How businessman Kirumira’s grandson was kidnapped

On getting the bad news, Mr Godfrey Kirumira abandoned his work. He had two options: Either to fork out the Shs200 million and pay the ransom, or inform the police to come to their aid, writes Andrew Bagala.

Sunday May 4 2014

Keiden King Lubowa and his parents Patrick Lubowa and Brenda Kirumira

Keiden King Lubowa and his parents Patrick Lubowa and Brenda Kirumira at a press briefing in Kampala in July 2010, a day after he was rescued by the police. FILE PHOTO 

By Andrew Bagala

On Saturday July 24, 2010, Robinah Kirumira, wife to city businessman Godfrey Kirumira, rushed to her microwave after a brief phone call.
She was not hurrying to get food that was burning in the machine, but to get clues on horrible news she has just received.

Robinah had just received a phone call from a strange man that he had kidnapped her four-year-old grandson, Keiden King Lubowa, and that he had a message for her in the microwave.
Neatly placed in the corner of the heating machine was a note with a message: “Pay us Shs200 million ransom or we kill Keiden.”

The message overwhelmed Robinah. She picked up her phone and called Patrick Lubowa, her son-in-law who is also father to Keiden, and broke the news.
“I nearly lost control of the car I was driving,” said Lubowa, an engineer. He says he made a U-turn and drove back home. One of the first people he called was his father-in-law Kirumira.

On getting the bad news, Kirumira abandoned his work. He had two options: either fork out the Shs200 million and pay the ransom, or inform the police.
“I telephoned the Inspector General of Police, Gen Kale Kayihura, and narrated to him the problems that had befallen us,” Kirumira recalls. But time was running out.
Police intervention
Due to the seriousness of the crime, Gen Kayihura handed over the case to Assistant Inspector General of Police Abbas Byakagaba, an expert in counter-terrorism.
“We had to start from square one by first of all understanding the most basics. Who was in charge of the child at the time it went missing and who were the likely culprits,” Byakagaba says.
The officers reconstructed the scene and Solange Nyiransabimana, the maid, was pictured everywhere.

Nyiransabimana, whom the family had hired from a company in town a month before the incident, was nowhere to be seen. Not only didn’t the family members know her real name at the time, but they did not have any of her photographs to help the police with her search.
Efforts to contact the maid on her known mobile phone were futile. Kirumira’s family could hardly believe that the maid could be part of the crime.
The first day ended without any meaningful progress.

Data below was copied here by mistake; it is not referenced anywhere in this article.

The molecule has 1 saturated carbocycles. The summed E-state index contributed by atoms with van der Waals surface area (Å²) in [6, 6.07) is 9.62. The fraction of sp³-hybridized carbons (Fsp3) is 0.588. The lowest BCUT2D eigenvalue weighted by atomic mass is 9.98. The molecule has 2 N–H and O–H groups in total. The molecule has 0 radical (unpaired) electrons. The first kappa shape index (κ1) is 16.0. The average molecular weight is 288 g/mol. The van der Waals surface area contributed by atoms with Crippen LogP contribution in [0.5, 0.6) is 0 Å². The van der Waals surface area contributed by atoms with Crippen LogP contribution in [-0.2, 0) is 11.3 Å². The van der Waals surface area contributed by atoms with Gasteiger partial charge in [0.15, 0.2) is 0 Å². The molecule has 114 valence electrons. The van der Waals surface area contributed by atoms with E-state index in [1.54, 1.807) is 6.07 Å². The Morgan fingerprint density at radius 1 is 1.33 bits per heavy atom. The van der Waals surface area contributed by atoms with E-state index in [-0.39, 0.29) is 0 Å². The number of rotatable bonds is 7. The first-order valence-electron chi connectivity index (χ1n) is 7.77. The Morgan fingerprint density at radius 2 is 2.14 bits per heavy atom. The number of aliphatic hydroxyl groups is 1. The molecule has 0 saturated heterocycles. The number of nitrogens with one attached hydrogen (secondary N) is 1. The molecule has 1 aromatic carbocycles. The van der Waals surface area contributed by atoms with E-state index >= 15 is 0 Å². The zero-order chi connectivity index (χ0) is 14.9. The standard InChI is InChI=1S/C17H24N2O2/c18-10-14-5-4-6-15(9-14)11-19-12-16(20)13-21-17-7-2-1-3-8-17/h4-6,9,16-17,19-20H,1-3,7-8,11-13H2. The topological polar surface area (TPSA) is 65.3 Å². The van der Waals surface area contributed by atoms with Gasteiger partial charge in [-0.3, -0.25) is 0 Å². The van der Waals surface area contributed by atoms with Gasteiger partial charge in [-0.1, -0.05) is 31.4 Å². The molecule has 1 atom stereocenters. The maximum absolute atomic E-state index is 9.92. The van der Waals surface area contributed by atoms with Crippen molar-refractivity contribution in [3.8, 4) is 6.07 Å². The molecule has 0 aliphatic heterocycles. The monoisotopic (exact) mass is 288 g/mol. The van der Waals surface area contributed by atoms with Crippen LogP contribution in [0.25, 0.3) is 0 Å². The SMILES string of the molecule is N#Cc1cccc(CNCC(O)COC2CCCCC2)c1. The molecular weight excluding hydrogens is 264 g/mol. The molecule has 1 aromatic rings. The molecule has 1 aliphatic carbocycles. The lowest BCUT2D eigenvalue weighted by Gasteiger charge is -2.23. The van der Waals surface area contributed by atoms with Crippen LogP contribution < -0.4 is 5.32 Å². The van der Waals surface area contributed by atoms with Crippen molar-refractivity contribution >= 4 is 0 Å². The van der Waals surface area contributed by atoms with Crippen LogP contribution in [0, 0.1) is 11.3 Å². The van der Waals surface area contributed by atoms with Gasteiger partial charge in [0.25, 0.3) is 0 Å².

But the detectives had one challenge. They needed a court order to get a printout of the telephone contacts of the suspects, but it being a weekend, courts were closed.
“The printout could help us know where the maid and the kidnappers where and who they had contacted,” one of the detectives on the case said.

Without a court order, it meant that the detectives would only start work the next day, Monday, when the courts would be open. But the Kirumira’s could not wait another day for their grandson to be rescued.

The detectives had to circumvent the bureaucracy and in no time, they had a court order which they presented to the telecom companies to secure a telephone printout.
The police officers made printouts of the maid’s mobile phone number and the mobile phone number writing on the chit left in the microwave and they were constant contacts between the two.

To the family, the evidence had brought them closer to finding their son, but to the police, it was a very serious and complicated incident.

“In cases where the culprits are known and they know that they are known, it means that they have made a decision and are ready to do everything, including killing, to ensure that their demands are met,” a senior detective, who was involved in the investigation of the case, later said.
Secondly, the officers discovered another hurdle. The maid, Nyiransabimana, was not a Ugandan and there were chances that she could run out of the country, making the rescue mission more difficult and costly.

The only hope they were holding on to was to know where the suspects were. “We didn’t know whether the suspect who wanted to pick the money was in the same vicinity with the victim and it was getting late,” the detective said.

Early on Sunday July 25, 2010, the detectives started making calls to numbers they found on the printouts with the hope of finding anyone linked to the suspects.

Interestingly, one of the leading detectives dialled the number of the suspect’s phone and it went through. The detective immediately tricked him into wanting to do business with him.
The person they contacted was so cooperative, thinking that he was dealing with genuine people. The suspects call was made from Monitor Publications Limited premises.
What a relief! They thought they were closing in on the culprit.

That Sunday afternoon, the detectives stormed the Monitor premises bent on arresting the suspect.
However, it turned out to be a huge disappointment. The person they had been contacting all along was the wrong one. On crosschecking the initial telephone printout, the detectives discovered that they had dialled a wrong phone number, thus ending up in a wrong place and with a wrong person.

Embarrassed, they withdrew from the Monitor offices and started their investigations afresh.
But at 6pm, something strange happened. Nyiransabimana boldly sent a text message to Keiden’s parents claiming responsibility for the kidnap and wanted the ransom.
Nyiransabimana also said she was in Bukoto, a Kampala suburb, and was preparing to travel back to Burundi if the ransom was not sent on time.

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